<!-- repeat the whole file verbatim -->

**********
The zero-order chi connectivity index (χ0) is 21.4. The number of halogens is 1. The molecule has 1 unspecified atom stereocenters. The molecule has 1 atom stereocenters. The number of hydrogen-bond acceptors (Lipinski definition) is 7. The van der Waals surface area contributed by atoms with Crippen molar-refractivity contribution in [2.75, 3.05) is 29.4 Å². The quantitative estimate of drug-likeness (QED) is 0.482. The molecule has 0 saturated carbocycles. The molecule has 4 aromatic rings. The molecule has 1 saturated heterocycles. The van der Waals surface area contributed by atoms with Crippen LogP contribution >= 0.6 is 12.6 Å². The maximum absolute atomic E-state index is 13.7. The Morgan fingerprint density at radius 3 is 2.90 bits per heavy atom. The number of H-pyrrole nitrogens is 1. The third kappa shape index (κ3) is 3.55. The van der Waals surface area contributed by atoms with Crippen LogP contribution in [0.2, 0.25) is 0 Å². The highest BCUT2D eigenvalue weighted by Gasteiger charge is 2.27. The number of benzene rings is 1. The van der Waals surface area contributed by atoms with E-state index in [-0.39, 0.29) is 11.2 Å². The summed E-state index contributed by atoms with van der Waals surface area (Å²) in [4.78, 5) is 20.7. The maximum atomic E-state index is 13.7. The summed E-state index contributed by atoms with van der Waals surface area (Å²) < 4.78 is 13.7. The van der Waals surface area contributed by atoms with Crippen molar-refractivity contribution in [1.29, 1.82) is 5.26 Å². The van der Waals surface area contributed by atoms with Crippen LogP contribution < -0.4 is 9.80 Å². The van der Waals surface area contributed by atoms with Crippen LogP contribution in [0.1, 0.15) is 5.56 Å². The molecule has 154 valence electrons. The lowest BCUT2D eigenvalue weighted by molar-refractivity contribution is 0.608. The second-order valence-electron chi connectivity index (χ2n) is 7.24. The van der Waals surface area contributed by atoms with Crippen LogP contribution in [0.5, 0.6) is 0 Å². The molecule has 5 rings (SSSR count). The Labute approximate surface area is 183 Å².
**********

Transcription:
The zero-order chi connectivity index (χ0) is 21.4. The number of halogens is 1. The molecule has 1 unspecified atom stereocenters. The molecule has 1 atom stereocenters. The number of hydrogen-bond acceptors (Lipinski definition) is 7. The van der Waals surface area contributed by atoms with Crippen molar-refractivity contribution in [2.75, 3.05) is 29.4 Å². The quantitative estimate of drug-likeness (QED) is 0.482. The molecule has 0 saturated carbocycles. The molecule has 4 aromatic rings. The molecule has 1 saturated heterocycles. The van der Waals surface area contributed by atoms with Crippen LogP contribution >= 0.6 is 12.6 Å². The maximum absolute atomic E-state index is 13.7. The Morgan fingerprint density at radius 3 is 2.90 bits per heavy atom. The number of H-pyrrole nitrogens is 1. The third kappa shape index (κ3) is 3.55. The van der Waals surface area contributed by atoms with Crippen LogP contribution in [0.2, 0.25) is 0 Å². The highest BCUT2D eigenvalue weighted by Gasteiger charge is 2.27. The number of benzene rings is 1. The van der Waals surface area contributed by atoms with E-state index in [-0.39, 0.29) is 11.2 Å². The summed E-state index contributed by atoms with van der Waals surface area (Å²) in [4.78, 5) is 20.7. The maximum atomic E-state index is 13.7. The summed E-state index contributed by atoms with van der Waals surface area (Å²) < 4.78 is 13.7. The van der Waals surface area contributed by atoms with Crippen molar-refractivity contribution in [1.29, 1.82) is 5.26 Å². The van der Waals surface area contributed by atoms with Crippen LogP contribution < -0.4 is 9.80 Å². The van der Waals surface area contributed by atoms with Crippen LogP contribution in [0.1, 0.15) is 5.56 Å². The molecule has 154 valence electrons. The lowest BCUT2D eigenvalue weighted by molar-refractivity contribution is 0.608. The second-order valence-electron chi connectivity index (χ2n) is 7.24. The van der Waals surface area contributed by atoms with Crippen LogP contribution in [0.5, 0.6) is 0 Å². The molecule has 5 rings (SSSR count). The Labute approximate surface area is 183 Å².